September 2006

    This study, commonly known as the Spellings Report—in reference to U.S. Education Secretary Margaret Spellings who commissioned it—is perhaps one of the earliest landmarks in the current college completion agenda.  “We may still have more than our share of the world’s best universities,” the report asserts. “But a lot of other countries have followed our lead, and they are now educating more of their citizens to more advanced levels than we are. Worse, they are passing us by at a time when education is more important to our collective prosperity than ever.” (U.S. Department of Education)

    Read More »

Five Questions to Ask

  1. Look at the graduation rates for the past five years for the community colleges and four-year colleges that you cover. Have these increased or decreased, and—if so—why? Have they started any new initiatives to improve graduation rates?
  2. One crucial question to the college completion agenda is the balance between access and graduation rates. If, as many people argue, the most efficient way for colleges to improve their graduation rates is to enroll high school graduates with higher grade point averages and college admissions test scores, then students with less competitive credentials could be shut out of higher education. How have the colleges you cover managed this balance over the years and are the scales starting to tip in one direction?
  3. Another key question regarding graduation rates is the socioeconomic backgrounds of a college’s students. It is commonly thought that the less affordable a college becomes, the less likely its students are to graduate. What the financial aid policies and practices of the colleges you cover and the average student debt loads for their graduates? How have cuts in state funding and the general economic slump affected the net prices students have to pay to earn a degree?
  4. What percentage of first-year students at the colleges and universities you cover have to take remedial or “developmental” education courses? What percentages of those groups go on to earn degrees? Many advocates for improving college graduation rates assert that these courses present a major obstacle, leading students to accrue debt for courses that don’t count toward a degree. Are there any initiatives to change how these courses are handled at these colleges?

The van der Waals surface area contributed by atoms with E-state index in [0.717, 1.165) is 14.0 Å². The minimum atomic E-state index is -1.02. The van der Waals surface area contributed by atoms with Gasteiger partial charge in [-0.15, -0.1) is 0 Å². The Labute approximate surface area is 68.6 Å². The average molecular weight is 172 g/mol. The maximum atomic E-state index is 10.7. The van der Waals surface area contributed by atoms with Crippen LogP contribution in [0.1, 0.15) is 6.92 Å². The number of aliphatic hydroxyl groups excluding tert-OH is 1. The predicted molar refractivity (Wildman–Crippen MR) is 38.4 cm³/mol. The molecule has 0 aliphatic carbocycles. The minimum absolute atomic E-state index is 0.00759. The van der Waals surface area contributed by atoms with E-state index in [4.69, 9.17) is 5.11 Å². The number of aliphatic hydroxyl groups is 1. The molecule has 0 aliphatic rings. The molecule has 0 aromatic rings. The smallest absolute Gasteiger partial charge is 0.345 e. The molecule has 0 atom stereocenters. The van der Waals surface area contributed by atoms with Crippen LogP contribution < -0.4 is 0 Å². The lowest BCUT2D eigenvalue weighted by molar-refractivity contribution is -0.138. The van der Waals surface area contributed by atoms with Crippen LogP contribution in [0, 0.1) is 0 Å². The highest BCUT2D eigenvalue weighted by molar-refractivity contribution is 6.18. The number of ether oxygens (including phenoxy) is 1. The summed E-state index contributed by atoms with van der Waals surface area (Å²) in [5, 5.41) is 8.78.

5. Are the demographics of your community changing and, subsequently, are the populations of the colleges in your region in flux? If colleges and universities are to meet the 2020 and 2025 graduation goals proposed by the president and organizations, these institutions likely will have to educate many more Latino, black, and low-income students, the precise groups they historically have struggled with.

Organizations

The Bill and Melinda Gates Foundation in December 2008 announced a $69 million multiyear grants initiative to “double the number of low-income students who earn a postsecondary degree or credential with genuine value in the workplace by age 26.” While the foundation has done extensive, non-education-related work in developing nations, “In the United States, it seeks to ensure that all people—especially those with the fewest resources—have access to the opportunities they need to succeed in school and life.” The Gates Foundation has sponsored the Education Writers Association’s work regarding the coverage of higher education.

The College Board runs the College Completion Agenda project. The Board releases an annual completion agenda progress report that examines the national progress on various college completion goals. The College Board’s own college completion goal is to increase the proportion of 25- to 34-year-olds who hold an associate’s degree or higher to 55 percent by the year 2025.

Complete College America, launched in 2009, is a national nonprofit set up to “work with states to significantly increase the number of Americans with quality career certificates or college degrees and to close attainment gaps for traditionally underrepresented populations.” The shifting demographics of American society are central to CCA’s efforts as they note “we must move with urgency to reinvent American higher education to meet the needs of the new majority of students on our campuses, delicately balancing the jobs they need with the education they desire.”